But individual persons must decide for themselves whether they want to know their own gene maps. We wish to emphasise the necessity of providing thorough information to the patient.
In relation to embryo diagnostics, parents must always be offered access to information on whether the child will be born with serious diseases.
A persons DNA profile is his personal property. Nobody else can or must be allowed to deal with this property. (We are aware that special conditions may apply to criminal cases).
Every citizen should by law be protected against discrimination based on his/her DNA profile. We must also ensure that citizens not wanting others to know their DNA profile will not be discriminated against.
This means that citizens DNA profiles must not be used when, for instance, a person wishes to contract an insurance, apply for a job or an education.
Key question 8 - Legislation and control
ad a)Today gene therapy is covered by: the Practice of Medicine Act, the Drug Act, legislation on the environment and gene technology, legislation on the scientific-ethical committee system, processing of bio-medical research projects and by the Danish Council of Ethics, etc.
To ensure that gene therapy is carried out in the fields where we want it, i.e. gene therapy on body cells, legislation to this end should be implemented.
A special act should be adopted on gene therapy due to the special character of the area.
ad b)EU regulations exist for the registration and marketing of drugs.
The Council of Europe is preparing a bio-ethical convention, article 16 of which is concerned with human hereditary material. The article proposes that interference in hereditary material should only be allowed in relation to purposes of prevention, treatment or investigation, is so far as the objective is not a deliberate change of germ cells - however, a small risk of influencing germ cells is acceptable.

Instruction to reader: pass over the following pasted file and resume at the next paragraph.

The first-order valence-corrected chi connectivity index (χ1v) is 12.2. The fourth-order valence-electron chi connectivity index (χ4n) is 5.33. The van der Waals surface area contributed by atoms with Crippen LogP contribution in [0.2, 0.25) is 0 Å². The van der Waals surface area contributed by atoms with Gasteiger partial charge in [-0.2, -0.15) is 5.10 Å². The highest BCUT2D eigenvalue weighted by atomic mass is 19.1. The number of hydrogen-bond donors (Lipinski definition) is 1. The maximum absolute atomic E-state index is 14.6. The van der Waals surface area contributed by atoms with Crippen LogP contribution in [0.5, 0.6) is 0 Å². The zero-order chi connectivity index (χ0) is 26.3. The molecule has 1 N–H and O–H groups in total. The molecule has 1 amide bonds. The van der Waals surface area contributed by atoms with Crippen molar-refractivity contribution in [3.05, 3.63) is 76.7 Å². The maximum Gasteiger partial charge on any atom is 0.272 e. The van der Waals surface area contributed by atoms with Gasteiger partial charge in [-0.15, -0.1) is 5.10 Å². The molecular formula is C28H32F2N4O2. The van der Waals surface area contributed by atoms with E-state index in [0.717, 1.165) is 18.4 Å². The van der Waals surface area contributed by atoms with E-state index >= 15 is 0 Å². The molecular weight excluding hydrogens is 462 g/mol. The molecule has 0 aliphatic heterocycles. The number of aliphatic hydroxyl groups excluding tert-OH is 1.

We believe that Denmark should ratify the principles of intervention in human hereditary material set forth in the convention.
ad c)Experts have informed us that it is not possible to acquire ownership of and patents on treatment methods. Neither can a gene as such be patented. In relation to industrial utilisation, e.g. in relation to the manufacture of drugs on the basis of gene technology, patents may be taken out. Only inventions can be patented, not discoveries.
A 1988 EU draft directive on patents etc. was rejected by the European Parliament on 1 March 1995.
ad d)When Denmark is to set up a gene therapy act, we can study the legislation of other countries. Basic attitudes to gene therapy are largely uniform: a positive attitude to gene therapy on body cells and bans on gene therapy on germ cells.
ad e)We believe that it should be possible to delimit gene therapy treatment as it develops. However, this is inexpedient and might entail large costs. Consequently, we recommend that tight legislation be adopted now containing bans on gene therapy on germ cells, as we might otherwise risk a sliding effect.
ad f)We agree that there is no need for a special gene therapy council, but that a sub-committee should be set up under the existing scientific-ethical committee system, in which both experts and laymen should be represented. The sub-committee should work under a duty to inform the public of its work.
ad g)The panel agrees that no special legislation on authorisation should be adopted for private clinics, as the operation and staff of the clinics are covered by prevailing legislation.
Instead a quality assurance scheme should be set up to ensure a uniform and clear distinction between treatment and tests.
ad h) Reference is made to the answer to sub-question f. However, we believe that the bounds of publication should be determined by the risk of revealing production secrets.
Last update: 09-08-2001